The facts help us identify what exactly is happening during the field recording. But slating has a stronger power when it conveys context. How do good slates do this?

  1. For You: Slating Captures An Experience
  2. There’s a lot going on during a field recording session: setting up equipment, connecting it, calibrating levels, and adjusting gear.

    The problem is those tasks pull a recordist into the role of an operator. To capture powerful sound effects, we need more.

    Slating is one way to do this. It leads you away from mechanically operating gear and brings your attention to the sound effect, and its environment. It changes a session from methodically collecting clips into becoming an experience.

    Operating gear provides a circle of awareness just large enough for your equipment. It’s an essential role, but it’s a narrow perspective. Considering slating deeply pulls your awareness away from LCD screens and meters, cables and microphones. It allows a recordist to experience the environment as it is being captured. Don’t let your attention to the sound relax when you press record. When you think about slating as you record, your awareness broadens.

    This doesn’t end after the head slate. Think about how sound evolves as the recording continues. Watch. Listen. Does the high school crowd stiffen as a teacher joins them? Is one guy trying to impress the girls? Does the wind pick up as a storm approaches? Maybe the traffic thickens as rush hour begins.

    Noticing this accomplishes two things. First, it helps you spot details which may affect the sound: the wind, the density of traffic, or conversations. It also helps broaden your recording perspective from a single pixel to the entire display. You become aware of the broader environment beyond your gear.

    Add your experience, and that of your subjects, to the slate.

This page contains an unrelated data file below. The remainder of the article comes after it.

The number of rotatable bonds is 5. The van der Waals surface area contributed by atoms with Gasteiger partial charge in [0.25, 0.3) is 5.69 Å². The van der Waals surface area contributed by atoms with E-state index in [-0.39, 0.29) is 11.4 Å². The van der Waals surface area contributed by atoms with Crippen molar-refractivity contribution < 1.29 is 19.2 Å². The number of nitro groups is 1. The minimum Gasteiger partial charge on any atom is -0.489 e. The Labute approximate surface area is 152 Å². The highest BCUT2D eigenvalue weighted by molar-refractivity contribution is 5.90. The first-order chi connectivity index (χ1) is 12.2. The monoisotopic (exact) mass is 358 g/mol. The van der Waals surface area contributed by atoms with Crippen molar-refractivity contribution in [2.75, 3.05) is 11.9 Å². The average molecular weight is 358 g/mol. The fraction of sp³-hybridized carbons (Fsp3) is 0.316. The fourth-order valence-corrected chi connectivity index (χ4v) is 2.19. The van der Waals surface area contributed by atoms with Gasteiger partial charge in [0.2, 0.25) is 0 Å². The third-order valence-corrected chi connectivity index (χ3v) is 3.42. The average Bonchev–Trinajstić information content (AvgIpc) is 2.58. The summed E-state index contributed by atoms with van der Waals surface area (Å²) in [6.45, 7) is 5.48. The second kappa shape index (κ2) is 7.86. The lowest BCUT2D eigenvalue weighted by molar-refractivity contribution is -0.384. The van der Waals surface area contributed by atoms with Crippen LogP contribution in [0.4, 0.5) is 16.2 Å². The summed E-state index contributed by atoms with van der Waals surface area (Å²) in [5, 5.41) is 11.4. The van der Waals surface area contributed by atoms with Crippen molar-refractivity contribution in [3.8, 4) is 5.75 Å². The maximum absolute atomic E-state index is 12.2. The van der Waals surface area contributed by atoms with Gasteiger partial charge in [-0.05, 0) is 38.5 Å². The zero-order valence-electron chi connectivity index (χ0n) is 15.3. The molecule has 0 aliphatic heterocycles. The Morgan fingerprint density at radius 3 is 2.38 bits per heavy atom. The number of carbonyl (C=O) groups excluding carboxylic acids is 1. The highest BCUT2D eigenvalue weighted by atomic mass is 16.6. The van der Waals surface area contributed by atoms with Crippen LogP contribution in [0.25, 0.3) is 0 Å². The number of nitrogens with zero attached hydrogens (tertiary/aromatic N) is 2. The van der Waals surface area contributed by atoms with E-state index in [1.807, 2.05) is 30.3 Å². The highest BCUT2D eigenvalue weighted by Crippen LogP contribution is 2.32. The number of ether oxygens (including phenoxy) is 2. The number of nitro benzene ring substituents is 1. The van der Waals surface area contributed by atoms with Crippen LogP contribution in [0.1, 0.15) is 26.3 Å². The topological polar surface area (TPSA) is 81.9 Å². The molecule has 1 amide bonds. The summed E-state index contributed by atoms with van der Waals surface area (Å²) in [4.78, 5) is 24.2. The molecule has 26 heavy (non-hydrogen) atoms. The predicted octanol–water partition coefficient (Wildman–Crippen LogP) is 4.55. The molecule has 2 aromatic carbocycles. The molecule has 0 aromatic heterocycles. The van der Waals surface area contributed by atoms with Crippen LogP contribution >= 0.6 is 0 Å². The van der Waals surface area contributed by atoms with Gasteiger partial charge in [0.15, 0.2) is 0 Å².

3. For Others: Slating Delivers Imagination
  4. Capturing an experience enriches your session, and adds detail to your tracks. But how can it help editors and listeners?

    Well, your listeners weren’t there. If you just used the first, basic slate, they would have no idea that some high school kid was amusingly rejected when trying to impress the girls. Or that courtyard makes the location seem more spacious than it actually is.

    Did the mood become lighter? Did it silence suddenly? Maybe the the voices are hard to place in the reverberant space. The slate explains why.

    There’s another important reason. When you’re field recording, you’re capturing more than just the audio. You’re capturing an experience. That experience can drift away if it is not embedded in the slate.

    Hard details are important, but the experience of the recording has even more power. Why?

    Broader context adds colour to recordings. It provides context to a mere audio file. A good slate does more than describe the facts. It transfers an experience to listeners. That means every listener afterwards will share your experience being there, even if it is just a portion of it.

    Let’s think about that long high school crowd slate, above. Read it again. As a casual listener, can you picture the scene? If so, the slate has done its job.

    How does this help listeners?

    Sound pros are creative people. Anything you can attach to a sound file to inspire them makes their job easier, more fulfilling, and creative.

    This gives your field recordings more power than the raw audio alone.

Victory Vegas